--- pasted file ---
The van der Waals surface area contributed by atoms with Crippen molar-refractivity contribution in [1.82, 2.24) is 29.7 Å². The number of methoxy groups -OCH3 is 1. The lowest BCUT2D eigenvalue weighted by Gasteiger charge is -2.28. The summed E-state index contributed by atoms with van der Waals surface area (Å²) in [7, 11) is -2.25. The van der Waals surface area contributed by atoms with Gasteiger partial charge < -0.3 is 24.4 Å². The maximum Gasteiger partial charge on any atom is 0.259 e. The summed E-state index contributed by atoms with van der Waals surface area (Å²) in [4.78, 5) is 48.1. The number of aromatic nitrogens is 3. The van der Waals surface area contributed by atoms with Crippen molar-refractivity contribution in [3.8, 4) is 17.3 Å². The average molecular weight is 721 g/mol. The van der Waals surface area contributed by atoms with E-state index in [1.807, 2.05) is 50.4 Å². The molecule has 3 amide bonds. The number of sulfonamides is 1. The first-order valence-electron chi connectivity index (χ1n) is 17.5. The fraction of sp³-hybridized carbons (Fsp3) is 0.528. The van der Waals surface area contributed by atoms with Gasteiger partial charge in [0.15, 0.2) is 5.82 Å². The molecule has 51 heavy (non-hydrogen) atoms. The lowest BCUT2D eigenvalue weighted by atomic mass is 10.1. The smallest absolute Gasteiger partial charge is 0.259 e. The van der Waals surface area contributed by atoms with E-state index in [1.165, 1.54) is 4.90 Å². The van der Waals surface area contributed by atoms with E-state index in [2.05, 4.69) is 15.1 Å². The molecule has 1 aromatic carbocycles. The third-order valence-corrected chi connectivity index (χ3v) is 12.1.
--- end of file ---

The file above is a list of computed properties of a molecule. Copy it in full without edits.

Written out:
The van der Waals surface area contributed by atoms with Crippen molar-refractivity contribution in [1.82, 2.24) is 29.7 Å². The number of methoxy groups -OCH3 is 1. The lowest BCUT2D eigenvalue weighted by Gasteiger charge is -2.28. The summed E-state index contributed by atoms with van der Waals surface area (Å²) in [7, 11) is -2.25. The van der Waals surface area contributed by atoms with Gasteiger partial charge < -0.3 is 24.4 Å². The maximum Gasteiger partial charge on any atom is 0.259 e. The summed E-state index contributed by atoms with van der Waals surface area (Å²) in [4.78, 5) is 48.1. The number of aromatic nitrogens is 3. The van der Waals surface area contributed by atoms with Crippen molar-refractivity contribution in [3.8, 4) is 17.3 Å². The average molecular weight is 721 g/mol. The van der Waals surface area contributed by atoms with E-state index in [1.807, 2.05) is 50.4 Å². The molecule has 3 amide bonds. The number of sulfonamides is 1. The first-order valence-electron chi connectivity index (χ1n) is 17.5. The fraction of sp³-hybridized carbons (Fsp3) is 0.528. The van der Waals surface area contributed by atoms with Gasteiger partial charge in [0.15, 0.2) is 5.82 Å². The molecule has 51 heavy (non-hydrogen) atoms. The lowest BCUT2D eigenvalue weighted by atomic mass is 10.1. The smallest absolute Gasteiger partial charge is 0.259 e. The van der Waals surface area contributed by atoms with E-state index in [1.165, 1.54) is 4.90 Å². The van der Waals surface area contributed by atoms with E-state index in [2.05, 4.69) is 15.1 Å². The molecule has 1 aromatic carbocycles. The third-order valence-corrected chi connectivity index (χ3v) is 12.1.